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Watch Mourinho not talk about the giant refereeing elephant in the interview room

I really don't think Jose is being as sly as he thinks or pretends to think that he is. As much as he doesn't want to talk about the decisions of Chris Foy, even the most obtuse observer should be able to come away from watching that video with absolutely no doubt as to what Jose thinks of the referee's performance.

"...I prefer not to comment because I don't want to bring the game into disrepute and I don't want to be accused. I prefer to do what we have to do in football. In football, we have just to let it go and not to comment because if you comment, you are in trouble, and I don't want to be."

"I prefer not to comment because if you want to speak about big decisions, you don't just speak about the red cards. If I speak I'm in big trouble, and I don't want to be in big trouble, and if I speak I'm accused of bringing the game into disrepute."

"The referees do what they do, they do and they go home, they do and they don't go to the press, they refuse even to exchange a couple of words when one person, like me who has been in football for so long, asks politely, 'Can you speak with me for five seconds?' and it's 'No, I don't speak with you for five seconds'."

"I have to keep with my position because compared to the referee my position in the game is nothing, and I have to go home and close my mouth."

-Jose Mourinho; source: Sky Sports

I'd guess that if the FA want to, they could easily fine or even suspend him for bringing the game into disrepute. The rules are convoluted enough, the disciplinary process inconsistent enough, and the FA incompetent enough that really anything is possible. Let's not forget that, technically, José was also sent off*, which won't reflect well on him in any potential case.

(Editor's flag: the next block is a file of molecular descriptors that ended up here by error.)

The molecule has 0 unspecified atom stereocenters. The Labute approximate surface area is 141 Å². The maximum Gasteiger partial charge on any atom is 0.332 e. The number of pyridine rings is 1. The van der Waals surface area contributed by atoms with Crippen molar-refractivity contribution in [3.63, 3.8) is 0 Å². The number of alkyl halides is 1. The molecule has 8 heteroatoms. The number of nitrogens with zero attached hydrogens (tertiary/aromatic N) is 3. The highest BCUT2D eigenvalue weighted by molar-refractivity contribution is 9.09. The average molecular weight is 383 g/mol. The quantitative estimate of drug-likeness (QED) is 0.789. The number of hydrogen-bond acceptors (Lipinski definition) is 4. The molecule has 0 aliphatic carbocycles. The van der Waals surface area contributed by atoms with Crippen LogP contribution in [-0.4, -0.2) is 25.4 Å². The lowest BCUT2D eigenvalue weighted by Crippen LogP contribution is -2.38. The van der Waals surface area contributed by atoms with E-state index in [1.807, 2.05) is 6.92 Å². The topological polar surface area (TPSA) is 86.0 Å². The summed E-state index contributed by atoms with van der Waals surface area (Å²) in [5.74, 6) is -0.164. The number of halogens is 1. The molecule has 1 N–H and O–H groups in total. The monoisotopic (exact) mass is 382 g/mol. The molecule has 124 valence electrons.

* The sending off was supposedly for Jose asking for an explanation as to why Ramires was sent off; Mourinho later tried to talk to Foy again in the tunnel ("for five seconds") and the referee simply refused. Hurray for accountability.

But perhaps being sly isn't the goal. Perhaps it's just another episode of Jose stepping into the spotlight and drawing all the attention onto himself rather than the performance of his players. A performance that was lacking in more ways than one. A performance that must not be repeated on Tuesday night, by which point all the frustrations (yes, you, too, Ramires) and all the attacking dull edges must be left off the pitch.

In any case, as it's usually the case with Jose Mourinho, it's quality theater. The passion and the barely controlled anger clearly on display should warm the heart of all Chelsea fans. One of us, right? And if we don't get to have any future episode of Us vs. World arbitrated by Chris Foy ever again, well, let's consider that a giant, elephant-sized bonus.

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